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Winter

Winter

Winter comes in with a lot of excitement around here for Hanukkah - a great food holiday! Long long ago, long before the Maccabees and their oil lamps, Hanukkah was the celebration of the olive oil harvest in late November, and that's how we keep it at my house. Like other Jews around the world, we eat foods fried in olive oil at this time - especially delicious vegetable latkes.

Menorahs

Once we've eaten plenty of latkes, we turn to Christmas. We don't eat a lot of meat, but we usually have slow-cooked roast beef for Christmas dinner, along with brussels sprouts, Jamaican potatoes, and chestnut stuffing. We have a nice gooey chocolate cake for dessert, or a Buche de Noel.

Just a week later, it's New Year's Day, and time for black-eyed peas and rice. Yum! Then for Twelfth Night, you can make a King Cake, and now you have the rest of January without food holidays, and you'll have time to make cassoulet, moussaka, Moroccan lamb stew, and squash risotto. Broccoli and cauliflower are still good in winter too: you can make lentil cauliflower stew, or throw some chopped broccoli into fried rice with tofu. Before you know it, it will be February and you'll make chocolate truffles and chocolate mousse for Valentine's Day, and then hamentaschen and rugelach and maybe some cheese blintzes for Purim.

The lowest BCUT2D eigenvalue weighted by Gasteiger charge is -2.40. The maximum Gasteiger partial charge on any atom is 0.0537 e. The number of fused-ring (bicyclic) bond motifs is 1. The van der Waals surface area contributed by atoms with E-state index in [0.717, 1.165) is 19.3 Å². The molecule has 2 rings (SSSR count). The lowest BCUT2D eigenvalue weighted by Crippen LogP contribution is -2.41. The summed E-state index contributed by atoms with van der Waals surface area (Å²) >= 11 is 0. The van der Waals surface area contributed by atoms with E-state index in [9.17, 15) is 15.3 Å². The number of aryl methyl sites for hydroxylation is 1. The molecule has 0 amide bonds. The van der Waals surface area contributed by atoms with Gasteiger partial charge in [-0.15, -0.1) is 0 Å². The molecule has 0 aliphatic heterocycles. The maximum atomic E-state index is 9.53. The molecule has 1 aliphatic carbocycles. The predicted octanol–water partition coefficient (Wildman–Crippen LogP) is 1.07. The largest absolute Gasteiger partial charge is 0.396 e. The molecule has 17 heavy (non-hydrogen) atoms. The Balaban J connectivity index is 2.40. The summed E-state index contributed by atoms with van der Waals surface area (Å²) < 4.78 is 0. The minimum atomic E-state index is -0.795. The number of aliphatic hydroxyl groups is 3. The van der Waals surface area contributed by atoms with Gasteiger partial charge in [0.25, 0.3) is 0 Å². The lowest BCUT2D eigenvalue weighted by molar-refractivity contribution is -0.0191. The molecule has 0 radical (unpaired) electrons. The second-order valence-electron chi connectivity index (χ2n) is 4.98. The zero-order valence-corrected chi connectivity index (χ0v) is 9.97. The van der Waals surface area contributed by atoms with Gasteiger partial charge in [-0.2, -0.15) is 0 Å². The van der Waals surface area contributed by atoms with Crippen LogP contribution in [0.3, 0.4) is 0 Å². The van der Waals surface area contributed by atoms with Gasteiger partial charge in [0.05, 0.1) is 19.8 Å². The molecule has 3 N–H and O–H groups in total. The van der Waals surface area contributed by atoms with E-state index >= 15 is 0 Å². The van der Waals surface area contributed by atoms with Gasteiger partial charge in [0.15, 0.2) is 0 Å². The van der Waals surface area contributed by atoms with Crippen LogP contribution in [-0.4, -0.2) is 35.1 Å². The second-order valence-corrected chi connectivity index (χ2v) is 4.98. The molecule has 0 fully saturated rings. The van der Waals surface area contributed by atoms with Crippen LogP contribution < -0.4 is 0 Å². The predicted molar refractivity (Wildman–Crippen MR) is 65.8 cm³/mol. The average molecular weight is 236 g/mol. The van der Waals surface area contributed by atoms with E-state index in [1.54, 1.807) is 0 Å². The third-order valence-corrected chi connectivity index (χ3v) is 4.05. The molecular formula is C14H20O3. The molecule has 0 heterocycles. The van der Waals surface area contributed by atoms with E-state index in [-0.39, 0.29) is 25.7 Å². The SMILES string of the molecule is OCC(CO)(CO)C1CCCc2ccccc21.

Still, there's a reason they have Lent in February - it's because there's nothing much to eat in February that the seasonal eater hasn't already been eating for months and gotten tired of. It's always hard to think of what to make for dinner in February and especially in March. But this is a good time for eating lots of fish, grated carrots, cole slaw, beet slaw, vegetable soup and grilled cheese sandwiches, macaroni and cheese, turnips gratin, and spaghetti and pizza with that tomato sauce and pesto you froze last summer. By the time you're done making all of those, it will finally be spring!